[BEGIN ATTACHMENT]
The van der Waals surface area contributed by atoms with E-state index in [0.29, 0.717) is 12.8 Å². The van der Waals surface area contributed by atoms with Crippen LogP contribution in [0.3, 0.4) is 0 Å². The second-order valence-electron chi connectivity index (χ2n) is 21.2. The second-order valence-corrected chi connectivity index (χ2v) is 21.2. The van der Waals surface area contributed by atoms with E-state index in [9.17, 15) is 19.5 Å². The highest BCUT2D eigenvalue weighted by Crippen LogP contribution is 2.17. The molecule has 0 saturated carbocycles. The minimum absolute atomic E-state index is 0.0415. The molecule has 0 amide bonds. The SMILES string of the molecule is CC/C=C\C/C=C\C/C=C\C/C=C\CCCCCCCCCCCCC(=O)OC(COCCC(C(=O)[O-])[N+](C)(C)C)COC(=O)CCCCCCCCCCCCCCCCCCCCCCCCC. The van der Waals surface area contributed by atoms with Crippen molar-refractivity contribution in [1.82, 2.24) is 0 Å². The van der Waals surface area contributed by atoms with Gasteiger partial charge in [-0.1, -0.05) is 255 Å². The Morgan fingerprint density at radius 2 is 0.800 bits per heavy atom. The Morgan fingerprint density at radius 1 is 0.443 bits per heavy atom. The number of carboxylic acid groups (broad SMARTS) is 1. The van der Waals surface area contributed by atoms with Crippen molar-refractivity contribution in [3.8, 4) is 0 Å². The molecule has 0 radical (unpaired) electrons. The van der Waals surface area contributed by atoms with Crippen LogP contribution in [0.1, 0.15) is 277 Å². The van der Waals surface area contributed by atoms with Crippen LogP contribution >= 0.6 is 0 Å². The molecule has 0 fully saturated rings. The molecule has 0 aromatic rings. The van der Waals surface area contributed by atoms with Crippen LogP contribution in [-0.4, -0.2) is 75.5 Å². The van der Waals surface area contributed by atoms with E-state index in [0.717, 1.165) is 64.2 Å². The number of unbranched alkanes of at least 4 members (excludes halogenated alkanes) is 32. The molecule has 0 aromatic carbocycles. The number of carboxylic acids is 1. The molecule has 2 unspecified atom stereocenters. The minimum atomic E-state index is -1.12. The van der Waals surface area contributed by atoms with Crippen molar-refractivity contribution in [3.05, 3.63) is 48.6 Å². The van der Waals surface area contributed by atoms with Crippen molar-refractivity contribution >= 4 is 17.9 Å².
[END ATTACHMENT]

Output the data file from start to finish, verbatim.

The van der Waals surface area contributed by atoms with E-state index in [0.29, 0.717) is 12.8 Å². The van der Waals surface area contributed by atoms with Crippen LogP contribution in [0.3, 0.4) is 0 Å². The second-order valence-electron chi connectivity index (χ2n) is 21.2. The second-order valence-corrected chi connectivity index (χ2v) is 21.2. The van der Waals surface area contributed by atoms with E-state index in [9.17, 15) is 19.5 Å². The highest BCUT2D eigenvalue weighted by Crippen LogP contribution is 2.17. The molecule has 0 saturated carbocycles. The minimum absolute atomic E-state index is 0.0415. The molecule has 0 amide bonds. The SMILES string of the molecule is CC/C=C\C/C=C\C/C=C\C/C=C\CCCCCCCCCCCCC(=O)OC(COCCC(C(=O)[O-])[N+](C)(C)C)COC(=O)CCCCCCCCCCCCCCCCCCCCCCCCC. The van der Waals surface area contributed by atoms with Crippen molar-refractivity contribution in [1.82, 2.24) is 0 Å². The van der Waals surface area contributed by atoms with Gasteiger partial charge in [-0.1, -0.05) is 255 Å². The Morgan fingerprint density at radius 2 is 0.800 bits per heavy atom. The Morgan fingerprint density at radius 1 is 0.443 bits per heavy atom. The number of carboxylic acid groups (broad SMARTS) is 1. The van der Waals surface area contributed by atoms with Crippen molar-refractivity contribution in [3.8, 4) is 0 Å². The molecule has 0 radical (unpaired) electrons. The van der Waals surface area contributed by atoms with Crippen LogP contribution in [0.1, 0.15) is 277 Å². The van der Waals surface area contributed by atoms with Crippen LogP contribution >= 0.6 is 0 Å². The molecule has 0 fully saturated rings. The molecule has 0 aromatic rings. The van der Waals surface area contributed by atoms with Crippen LogP contribution in [-0.4, -0.2) is 75.5 Å². The van der Waals surface area contributed by atoms with E-state index in [0.717, 1.165) is 64.2 Å². The number of unbranched alkanes of at least 4 members (excludes halogenated alkanes) is 32. The molecule has 0 aromatic carbocycles. The number of carboxylic acids is 1. The molecule has 2 unspecified atom stereocenters. The minimum atomic E-state index is -1.12. The van der Waals surface area contributed by atoms with Crippen molar-refractivity contribution in [3.05, 3.63) is 48.6 Å². The van der Waals surface area contributed by atoms with Crippen molar-refractivity contribution >= 4 is 17.9 Å².